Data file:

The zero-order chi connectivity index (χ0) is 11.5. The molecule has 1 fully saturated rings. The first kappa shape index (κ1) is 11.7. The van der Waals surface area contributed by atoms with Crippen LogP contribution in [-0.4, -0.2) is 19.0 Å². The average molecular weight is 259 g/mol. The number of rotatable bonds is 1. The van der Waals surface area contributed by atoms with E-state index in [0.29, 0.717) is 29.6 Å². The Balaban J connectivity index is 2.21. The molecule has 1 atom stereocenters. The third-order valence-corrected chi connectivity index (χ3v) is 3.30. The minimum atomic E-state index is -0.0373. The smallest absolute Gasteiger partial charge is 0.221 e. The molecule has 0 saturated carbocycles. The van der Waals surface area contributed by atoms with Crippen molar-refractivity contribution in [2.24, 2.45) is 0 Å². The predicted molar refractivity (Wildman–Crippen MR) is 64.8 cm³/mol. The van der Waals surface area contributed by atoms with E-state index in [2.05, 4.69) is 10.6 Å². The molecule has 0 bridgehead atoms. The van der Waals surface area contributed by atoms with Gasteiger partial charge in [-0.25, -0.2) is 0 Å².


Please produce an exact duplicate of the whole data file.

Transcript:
The zero-order chi connectivity index (χ0) is 11.5. The molecule has 1 fully saturated rings. The first kappa shape index (κ1) is 11.7. The van der Waals surface area contributed by atoms with Crippen LogP contribution in [-0.4, -0.2) is 19.0 Å². The average molecular weight is 259 g/mol. The number of rotatable bonds is 1. The van der Waals surface area contributed by atoms with E-state index in [0.29, 0.717) is 29.6 Å². The Balaban J connectivity index is 2.21. The molecule has 1 atom stereocenters. The third-order valence-corrected chi connectivity index (χ3v) is 3.30. The minimum atomic E-state index is -0.0373. The smallest absolute Gasteiger partial charge is 0.221 e. The molecule has 0 saturated carbocycles. The van der Waals surface area contributed by atoms with Crippen molar-refractivity contribution in [2.24, 2.45) is 0 Å². The predicted molar refractivity (Wildman–Crippen MR) is 64.8 cm³/mol. The van der Waals surface area contributed by atoms with E-state index in [2.05, 4.69) is 10.6 Å². The molecule has 0 bridgehead atoms. The van der Waals surface area contributed by atoms with Gasteiger partial charge in [-0.25, -0.2) is 0 Å².